Rust in WebAssembly

Rust is probably the best supported language of the WebAssembly ecosystem. Not only does Rust support several WebAssembly compile targets, but wasmtime, Spin, Wagi, and many other WebAssembly tools are written in Rust. Rust can be used to create Fermyon Platform apps.

Available Implementations

WebAssembly and WASI support are officially supported by the Rust project.


While the WebAssembly compiler does not ship with the default Rust distribution, it can be easily added. To add the wasm32-wasi compiler, simply use rustup:

$ rustup target add wasm32-wasi

Then to compile a program to rust, set the target when running cargo build:

$ cargo build --target wasm32-wasi --release

While --release is not required, doing so will drastically reduce the size of the output .wasm module. WebAssembly binaries will be written to your project’s target/wasm32-wasi/release directory.

Pros and Cons

Things we like:

  • The Rust ecosystem for Wasm and WASI is fabulous
  • Many of the Wasm tools are written in Rust, which means there is plenty of code to look at
  • Spin usually has Rust support for features before it has support for other languages
  • Wasmtime, written in Rust, often has cutting edge features before other runtimes
  • We have used many Rust libraries off the shelf with WebAssembly
  • Thanks to Cargo’s flexible build system, some crates even have special feature flags to enable Wasm features (e.g. Chrono)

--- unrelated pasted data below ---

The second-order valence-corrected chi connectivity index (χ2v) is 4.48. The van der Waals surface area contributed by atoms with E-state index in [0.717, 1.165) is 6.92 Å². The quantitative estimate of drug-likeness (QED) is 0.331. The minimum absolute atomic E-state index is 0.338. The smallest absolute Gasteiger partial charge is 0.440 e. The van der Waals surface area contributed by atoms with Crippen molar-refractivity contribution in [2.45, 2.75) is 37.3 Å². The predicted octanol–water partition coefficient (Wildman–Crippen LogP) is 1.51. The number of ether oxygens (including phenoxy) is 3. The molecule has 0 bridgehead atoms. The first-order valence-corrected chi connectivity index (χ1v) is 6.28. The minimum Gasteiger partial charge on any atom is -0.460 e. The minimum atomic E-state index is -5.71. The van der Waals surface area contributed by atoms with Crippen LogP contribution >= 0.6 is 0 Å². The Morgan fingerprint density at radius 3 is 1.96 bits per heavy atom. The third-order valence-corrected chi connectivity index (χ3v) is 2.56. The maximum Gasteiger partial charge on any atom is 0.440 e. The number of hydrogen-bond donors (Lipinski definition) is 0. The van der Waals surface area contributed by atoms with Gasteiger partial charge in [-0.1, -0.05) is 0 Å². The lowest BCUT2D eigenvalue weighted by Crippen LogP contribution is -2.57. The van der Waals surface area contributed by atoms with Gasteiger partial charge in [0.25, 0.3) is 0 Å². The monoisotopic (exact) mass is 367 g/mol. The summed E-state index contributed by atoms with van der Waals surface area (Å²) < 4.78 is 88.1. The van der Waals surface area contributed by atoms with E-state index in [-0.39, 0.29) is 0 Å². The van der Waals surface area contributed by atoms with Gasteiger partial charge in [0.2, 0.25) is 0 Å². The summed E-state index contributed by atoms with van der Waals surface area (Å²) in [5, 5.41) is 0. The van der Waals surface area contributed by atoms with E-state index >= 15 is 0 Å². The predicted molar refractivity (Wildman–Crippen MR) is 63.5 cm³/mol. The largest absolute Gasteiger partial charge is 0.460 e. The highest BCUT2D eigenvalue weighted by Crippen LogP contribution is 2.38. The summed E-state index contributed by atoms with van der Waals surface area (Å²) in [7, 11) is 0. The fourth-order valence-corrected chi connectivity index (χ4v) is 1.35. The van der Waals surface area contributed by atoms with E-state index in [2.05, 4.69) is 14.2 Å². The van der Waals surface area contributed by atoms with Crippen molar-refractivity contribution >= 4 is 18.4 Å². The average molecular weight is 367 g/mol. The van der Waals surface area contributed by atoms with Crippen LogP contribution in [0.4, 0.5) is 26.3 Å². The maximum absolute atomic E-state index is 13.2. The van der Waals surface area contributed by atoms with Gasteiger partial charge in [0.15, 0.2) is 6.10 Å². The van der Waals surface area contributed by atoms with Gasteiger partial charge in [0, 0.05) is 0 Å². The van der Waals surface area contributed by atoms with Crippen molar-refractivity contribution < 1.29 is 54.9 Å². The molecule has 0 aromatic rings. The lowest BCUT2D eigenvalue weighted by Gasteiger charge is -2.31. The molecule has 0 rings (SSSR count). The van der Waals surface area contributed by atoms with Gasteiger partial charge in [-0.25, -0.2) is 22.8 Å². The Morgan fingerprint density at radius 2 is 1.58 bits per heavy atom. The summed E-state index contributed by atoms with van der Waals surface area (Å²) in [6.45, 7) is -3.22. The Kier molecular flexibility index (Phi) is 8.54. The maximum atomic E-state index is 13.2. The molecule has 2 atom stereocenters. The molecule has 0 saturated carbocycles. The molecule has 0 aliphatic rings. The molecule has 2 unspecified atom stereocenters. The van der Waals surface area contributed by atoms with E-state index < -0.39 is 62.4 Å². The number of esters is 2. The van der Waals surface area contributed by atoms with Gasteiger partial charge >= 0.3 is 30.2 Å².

• Because of Rust’s memory management techniques, Rust binary sizes are small compared to similar languages

Things we’re not big fans of:

  • Many Rust libraries do not work with Wasm. Most notably, anything that uses Tokio or async does not yet work.


All of our examples follow a documented pattern using common tools.

Rust can use Spin’s native executor as well as Spin’s Wagi executor. We strongly recommend the native one, as it has more features.

When writing Spin applications in Rust, use cargo init --lib or cargo new --lib. Spin loads the wasm files as libraries, not as executables with a main function.

Here is an example that uses Spin’s native executor:

use anyhow::Result;
use spin_sdk::{
    http::{Request, Response},

/// A simple Spin HTTP component.
fn hello_world(_req: Request) -> Result<Response> {
        .body(Some("Writing a very simple Spin component in Rust".into()))?)

Note that your Cargo.toml will need to include at least the Spin SDK. We recommend starting with something like this:

name = "rust-hello"
version = "0.1.0"
edition = "2021"

crate-type = [ "cdylib" ]

# Useful crate to handle errors.
anyhow = "1"
# Crate to simplify working with bytes.
bytes = "1"
# General-purpose crate with common HTTP types.
http = "0.2"
# The Spin SDK.
spin-sdk = { git = "" }
# Crate that generates Rust Wasm bindings from a WebAssembly interface.
wit-bindgen-rust = { git = "", rev = "2f46ce4cc072107153da0cefe15bdc69aa5b84d0" }

To build a Spin app in rust, use cargo build:

$ cargo build --target wasm32-wasi --release

(Again, we suggest --release to keep binary sizes small.)

The resulting binary can be run in Spin with a spin.toml that looks something like this:

spin_version = "1"
authors = ["Fermyon Engineering <>"]
description = "Hello world app."
name = "spin-hello"
trigger = { type = "http", base = "/" }
version = "1.0.0"

id = "hello"
source = "target/wasm32-wasi/release/hello.wasm"
route = "/"

Note that we do not add an executor line at the bottom of this file as we do in many other examples.

From there, running the app is as easy as spin up!

Writing Wagi-Based Rust Apps

It is also possible to write a Wagi application in Rust and run it in Spin or Wagi. Examples of this exist in the Wagi examples repository.

Learn More

Here are some great resources: